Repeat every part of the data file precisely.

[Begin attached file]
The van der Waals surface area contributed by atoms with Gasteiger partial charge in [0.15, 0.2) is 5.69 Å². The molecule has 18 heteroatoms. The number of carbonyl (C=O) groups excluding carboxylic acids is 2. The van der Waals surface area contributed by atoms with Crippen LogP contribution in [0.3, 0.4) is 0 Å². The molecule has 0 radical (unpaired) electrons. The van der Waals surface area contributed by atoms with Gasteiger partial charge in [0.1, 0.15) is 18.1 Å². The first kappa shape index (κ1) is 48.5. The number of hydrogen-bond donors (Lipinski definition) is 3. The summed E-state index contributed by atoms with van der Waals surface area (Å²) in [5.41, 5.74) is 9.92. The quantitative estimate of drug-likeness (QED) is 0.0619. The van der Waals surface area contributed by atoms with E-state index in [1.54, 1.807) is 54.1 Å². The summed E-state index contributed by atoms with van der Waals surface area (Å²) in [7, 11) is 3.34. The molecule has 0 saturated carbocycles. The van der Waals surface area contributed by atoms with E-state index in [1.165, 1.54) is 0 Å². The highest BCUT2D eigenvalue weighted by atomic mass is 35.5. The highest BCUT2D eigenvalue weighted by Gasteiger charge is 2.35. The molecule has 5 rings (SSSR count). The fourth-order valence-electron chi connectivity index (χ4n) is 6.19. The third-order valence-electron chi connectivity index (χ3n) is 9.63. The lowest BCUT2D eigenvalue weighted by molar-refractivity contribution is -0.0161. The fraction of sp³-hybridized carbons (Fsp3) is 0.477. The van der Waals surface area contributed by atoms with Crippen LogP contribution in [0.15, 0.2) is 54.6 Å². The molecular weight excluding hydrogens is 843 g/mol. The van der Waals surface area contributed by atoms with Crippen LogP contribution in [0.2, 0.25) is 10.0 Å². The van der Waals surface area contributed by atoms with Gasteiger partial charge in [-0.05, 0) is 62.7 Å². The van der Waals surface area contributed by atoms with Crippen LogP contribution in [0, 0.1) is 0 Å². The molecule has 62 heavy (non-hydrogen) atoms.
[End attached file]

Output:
The van der Waals surface area contributed by atoms with Gasteiger partial charge in [0.15, 0.2) is 5.69 Å². The molecule has 18 heteroatoms. The number of carbonyl (C=O) groups excluding carboxylic acids is 2. The van der Waals surface area contributed by atoms with Crippen LogP contribution in [0.3, 0.4) is 0 Å². The molecule has 0 radical (unpaired) electrons. The van der Waals surface area contributed by atoms with Gasteiger partial charge in [0.1, 0.15) is 18.1 Å². The first kappa shape index (κ1) is 48.5. The number of hydrogen-bond donors (Lipinski definition) is 3. The summed E-state index contributed by atoms with van der Waals surface area (Å²) in [5.41, 5.74) is 9.92. The quantitative estimate of drug-likeness (QED) is 0.0619. The van der Waals surface area contributed by atoms with E-state index in [1.54, 1.807) is 54.1 Å². The summed E-state index contributed by atoms with van der Waals surface area (Å²) in [7, 11) is 3.34. The molecule has 0 saturated carbocycles. The van der Waals surface area contributed by atoms with E-state index in [1.165, 1.54) is 0 Å². The highest BCUT2D eigenvalue weighted by atomic mass is 35.5. The highest BCUT2D eigenvalue weighted by Gasteiger charge is 2.35. The molecule has 5 rings (SSSR count). The fourth-order valence-electron chi connectivity index (χ4n) is 6.19. The third-order valence-electron chi connectivity index (χ3n) is 9.63. The lowest BCUT2D eigenvalue weighted by molar-refractivity contribution is -0.0161. The fraction of sp³-hybridized carbons (Fsp3) is 0.477. The van der Waals surface area contributed by atoms with Crippen LogP contribution in [0.15, 0.2) is 54.6 Å². The molecular weight excluding hydrogens is 843 g/mol. The van der Waals surface area contributed by atoms with Crippen LogP contribution in [0.2, 0.25) is 10.0 Å². The van der Waals surface area contributed by atoms with Gasteiger partial charge in [-0.05, 0) is 62.7 Å². The van der Waals surface area contributed by atoms with Crippen LogP contribution in [0, 0.1) is 0 Å². The molecule has 62 heavy (non-hydrogen) atoms.